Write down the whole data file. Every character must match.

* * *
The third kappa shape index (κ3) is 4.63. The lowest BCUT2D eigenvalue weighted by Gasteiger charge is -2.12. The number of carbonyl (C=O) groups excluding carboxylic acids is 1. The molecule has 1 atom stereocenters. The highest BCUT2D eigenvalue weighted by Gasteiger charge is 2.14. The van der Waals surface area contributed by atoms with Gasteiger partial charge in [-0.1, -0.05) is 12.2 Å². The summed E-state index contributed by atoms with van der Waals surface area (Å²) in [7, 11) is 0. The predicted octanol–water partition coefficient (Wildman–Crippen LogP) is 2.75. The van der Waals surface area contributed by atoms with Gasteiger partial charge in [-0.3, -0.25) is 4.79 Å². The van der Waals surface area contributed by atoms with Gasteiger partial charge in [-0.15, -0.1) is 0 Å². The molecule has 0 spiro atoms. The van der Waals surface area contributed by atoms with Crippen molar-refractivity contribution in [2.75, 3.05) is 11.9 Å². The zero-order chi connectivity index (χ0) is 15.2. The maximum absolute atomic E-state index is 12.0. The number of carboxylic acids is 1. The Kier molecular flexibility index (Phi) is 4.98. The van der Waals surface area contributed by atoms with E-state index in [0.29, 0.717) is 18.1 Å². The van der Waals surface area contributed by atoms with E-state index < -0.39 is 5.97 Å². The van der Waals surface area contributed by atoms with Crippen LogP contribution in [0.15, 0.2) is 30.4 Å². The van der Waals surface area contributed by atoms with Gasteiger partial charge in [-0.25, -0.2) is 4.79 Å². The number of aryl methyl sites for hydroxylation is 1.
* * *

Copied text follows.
The third kappa shape index (κ3) is 4.63. The lowest BCUT2D eigenvalue weighted by Gasteiger charge is -2.12. The number of carbonyl (C=O) groups excluding carboxylic acids is 1. The molecule has 1 atom stereocenters. The highest BCUT2D eigenvalue weighted by Gasteiger charge is 2.14. The van der Waals surface area contributed by atoms with Gasteiger partial charge in [-0.1, -0.05) is 12.2 Å². The summed E-state index contributed by atoms with van der Waals surface area (Å²) in [7, 11) is 0. The predicted octanol–water partition coefficient (Wildman–Crippen LogP) is 2.75. The van der Waals surface area contributed by atoms with Gasteiger partial charge in [-0.3, -0.25) is 4.79 Å². The van der Waals surface area contributed by atoms with Gasteiger partial charge in [-0.15, -0.1) is 0 Å². The molecule has 0 spiro atoms. The van der Waals surface area contributed by atoms with Crippen molar-refractivity contribution in [2.75, 3.05) is 11.9 Å². The zero-order chi connectivity index (χ0) is 15.2. The maximum absolute atomic E-state index is 12.0. The number of carboxylic acids is 1. The Kier molecular flexibility index (Phi) is 4.98. The van der Waals surface area contributed by atoms with E-state index in [0.29, 0.717) is 18.1 Å². The van der Waals surface area contributed by atoms with E-state index < -0.39 is 5.97 Å². The van der Waals surface area contributed by atoms with Crippen LogP contribution in [0.15, 0.2) is 30.4 Å². The van der Waals surface area contributed by atoms with Gasteiger partial charge in [-0.25, -0.2) is 4.79 Å². The number of aryl methyl sites for hydroxylation is 1.